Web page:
Lise Lyng Falkenberg's Point of View

Monday, September 05, 2016

OFF16 – Odense International Film Festival



This year I’m celebrating my 30th anniversary as a film critic, so of course I went to review OFF16, which was actually the 41st time that Odense International Film Festival took place here in Odense, Denmark! As usual the festival lasted a week, this year from August 29th to September 4th.
The OFF International Film Festival used to be a festival celebrating imaginative short films, animations and documentaries, but the documentaries no longer have their own competition and the selection jury seems to have forgotten about imagination as most of the short films are bleak and dreary social realism. Don’t get me wrong, there were no really bad films this year, at least I only saw one where I wondered how the heck it had managed to get picked for the competition. On the other hand, there were no extraordinarily good films, either, none that amazed me and really knocked my socks off. They were all more or less just plain okay, but still there had to be found winners, and with the kinds of films that the award juries had to pick from, most of the winners were of course bleak realistic dramas with very clear masculine outlooks on the world and very little imagination. The winners were:
Winners of the main competition: The HCA Award (the International Grand Prix): “When You Hear Bells” by Chabname Zariab, France. The OFF Storyteller Award: “Small Talk” by “Even Hafnor and Lisa Brooke Hansen, Norway. The OFF Artist Award for the film with the strongest artistic expression: “Ten Buildings Away” by Miki Polonski, Israel.
Winners of the Danish competition: Best Danish Short Film: “Melon Rainbow” by Laurits Flensted-Jensen. The FilmFyn Talent Award: “Front View of my Father” by Nicoline Skotte with special mention of “Sia” by Annika Berg.
Winners of the animation competition: The Borge Ring Award for the best animated film: “Yúl and the Snake” by Gabriel Harel, France. The Animation Talent Award (Danish filmmakers only): “Untamed” by Juliette Viger.
Other winners: The Audience Award: “Ztripes” by Amalie Naesby, Denmark. The OFF Youth Award: “Stutterer” by Benjamin Cleary, United Kingdom.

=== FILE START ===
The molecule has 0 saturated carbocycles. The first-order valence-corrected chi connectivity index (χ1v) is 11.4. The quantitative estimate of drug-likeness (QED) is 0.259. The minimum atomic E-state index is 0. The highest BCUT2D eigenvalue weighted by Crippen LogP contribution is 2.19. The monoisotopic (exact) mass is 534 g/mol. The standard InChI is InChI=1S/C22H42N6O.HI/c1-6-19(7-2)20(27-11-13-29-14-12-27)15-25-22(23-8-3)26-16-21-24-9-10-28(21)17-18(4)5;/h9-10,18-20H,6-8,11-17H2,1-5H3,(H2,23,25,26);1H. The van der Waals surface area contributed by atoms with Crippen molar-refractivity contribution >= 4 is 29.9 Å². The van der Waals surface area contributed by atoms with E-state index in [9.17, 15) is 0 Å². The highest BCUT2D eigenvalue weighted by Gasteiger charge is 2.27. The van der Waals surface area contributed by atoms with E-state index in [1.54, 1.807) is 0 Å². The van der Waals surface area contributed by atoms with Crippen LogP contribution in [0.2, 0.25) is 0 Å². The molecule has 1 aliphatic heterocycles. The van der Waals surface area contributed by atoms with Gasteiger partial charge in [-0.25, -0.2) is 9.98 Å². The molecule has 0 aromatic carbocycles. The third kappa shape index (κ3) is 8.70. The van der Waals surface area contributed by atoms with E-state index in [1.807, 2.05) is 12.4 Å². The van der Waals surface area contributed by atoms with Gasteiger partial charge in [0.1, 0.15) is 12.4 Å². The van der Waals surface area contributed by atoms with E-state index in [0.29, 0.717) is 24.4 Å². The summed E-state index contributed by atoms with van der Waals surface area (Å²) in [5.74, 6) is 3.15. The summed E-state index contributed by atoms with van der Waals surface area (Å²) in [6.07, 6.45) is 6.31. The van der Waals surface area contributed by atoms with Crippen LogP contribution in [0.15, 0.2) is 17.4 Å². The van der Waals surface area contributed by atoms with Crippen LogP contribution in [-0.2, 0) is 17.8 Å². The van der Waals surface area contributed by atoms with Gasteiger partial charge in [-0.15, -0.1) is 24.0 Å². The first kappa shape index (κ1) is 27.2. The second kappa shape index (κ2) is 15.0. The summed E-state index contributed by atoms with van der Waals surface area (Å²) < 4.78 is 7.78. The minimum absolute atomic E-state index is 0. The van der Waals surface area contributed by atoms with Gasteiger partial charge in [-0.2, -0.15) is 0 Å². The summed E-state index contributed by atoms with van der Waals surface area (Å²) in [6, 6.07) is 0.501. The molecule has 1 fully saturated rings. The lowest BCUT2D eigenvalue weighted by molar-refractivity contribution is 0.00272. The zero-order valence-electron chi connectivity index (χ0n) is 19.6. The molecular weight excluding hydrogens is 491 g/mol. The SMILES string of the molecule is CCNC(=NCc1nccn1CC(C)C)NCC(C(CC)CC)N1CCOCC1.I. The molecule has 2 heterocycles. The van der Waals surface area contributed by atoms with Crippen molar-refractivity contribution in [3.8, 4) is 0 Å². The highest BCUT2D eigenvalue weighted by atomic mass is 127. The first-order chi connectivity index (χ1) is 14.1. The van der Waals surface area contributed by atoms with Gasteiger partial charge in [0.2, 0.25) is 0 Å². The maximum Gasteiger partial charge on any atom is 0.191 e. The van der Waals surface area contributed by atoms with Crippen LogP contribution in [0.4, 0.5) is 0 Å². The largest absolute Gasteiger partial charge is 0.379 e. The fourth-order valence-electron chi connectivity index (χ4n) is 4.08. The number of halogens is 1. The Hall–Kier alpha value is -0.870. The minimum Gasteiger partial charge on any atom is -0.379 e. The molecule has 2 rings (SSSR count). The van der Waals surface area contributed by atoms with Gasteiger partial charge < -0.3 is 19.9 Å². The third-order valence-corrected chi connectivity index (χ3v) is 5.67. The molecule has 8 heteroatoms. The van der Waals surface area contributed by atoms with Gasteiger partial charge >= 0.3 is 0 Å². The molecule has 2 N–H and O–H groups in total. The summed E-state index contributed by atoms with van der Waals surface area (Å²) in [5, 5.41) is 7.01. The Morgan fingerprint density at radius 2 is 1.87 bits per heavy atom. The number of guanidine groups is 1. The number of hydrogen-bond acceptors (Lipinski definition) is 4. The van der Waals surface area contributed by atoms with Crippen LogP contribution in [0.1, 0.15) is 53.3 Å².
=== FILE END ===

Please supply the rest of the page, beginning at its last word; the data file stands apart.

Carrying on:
I’m sure that the winning films were all okay, but it kind of makes me sad that imagination doesn’t mean anything to the festival anymore and that the masculine way of making films is still the prevailing and preferred, no matter if the filmmakers are male or female. Oh well, in a way you can say that the entire award system of the festival isn’t fair no matter what, because if you are a Danish animator, it is possible for you to win all of the awards, whereas non-Danish film makers and directors of documentaries and non-animated short films do not have this opportunity. I have never seen a single film winning them all, though, only a few of them, but this year I think that one film should have won them all, namely “Ztripes” by Amalie Naesby. It was by far the best film in all of the categories, wonderfully animated and narrated, funny and with a nice message. It’s not very fair to the rest of the films, though, so here are my winners, had I been the jury (and please notice that I only have two films in common with the official award juries and I don’t have them win the same awards!):
I would have had the warm, almost organic and very well animated “Love” by Réka Busci, Hungary, win the HCA Award, the funny, surprising and very relevant “Bob” by Marc Roessler, Germany, win the OFF Storyteller Award and the beautiful and disturbing “Cold Coffee” by Stephanie Lansaque and Francois Leroy, France, win the OFF Artist Award with special mention of the strange, but enticing “Golden Shot” by Gökalp Gönen, Turkey.
As Danish winners I would have picked “Ztripes” by Amalie Naesby as Best Danish Short Film and the melancholy and youthful “Untamed” by Juliette Viger for the FilmFyn Talent Award.
The Borge Ring Award for the best animated film I would have awarded to the exquisitely animated fairy tale “Mishimasaiko” by Aude Danset, France, with special mention of the tragic and bit scary, but very well animated “Geist” by Alex Sherwood, Ben Harper and Sean Mullen, Ireland. The Danish Animation Talent Award I would have awarded to the poetic “Between Walls” by Sara Jespersen Holm, Denmark.
Finally, my Youth Award would have gone to the subdued “Ping Pang” by Yoichi Tanaka, Japan, and the Audience Award to the cringe-worthily funny “Thunder Road”, which was written and directed by Jim Cummings, USA, who bravely starred as the singing and dancing officer Arnaud. Had there been a documentary category, I would have awarded “West Empire” by Mathieu Le Lay, France, the best documentary award.
Each year the festival has what is called an “OFF Focus” programme, which consists of everything that is happening during the festival that isn’t the film competition. Usually I attend several Focus events, but this year I couldn’t as I am still recovering from having had knee surgery three times in three years. Had I been in better health, some of the things I would have loved to attend were the screening of six animated films from the National Film School of Denmark, North Atlantic Film Days with screenings of films from the Faroe Islands, Iceland and Greenland and some of the Playoff events. Playoff is a new festival-within-the-festival that focuses on gaming, animation and film and I would have loved to attend the screening of the documentary “GTOF” about sexism in the gaming world followed by a discussion with the director of the documentary, Shannon Sun-Higginson. Unfortunately I couldn’t, although I think sexism is a very current topic. Not only in the gaming world, I am afraid, as I noticed that a least 1/3 of the screened OFF16 short films (among them several of the award winners) were sexist, many unpleasantly so, bordering on misogyny. I find that very sad and furthermore it’s a bit unsettling that OFF16 boosted such films. Anyhow, I hope to be in better health to see better films next year. See you at OFF17?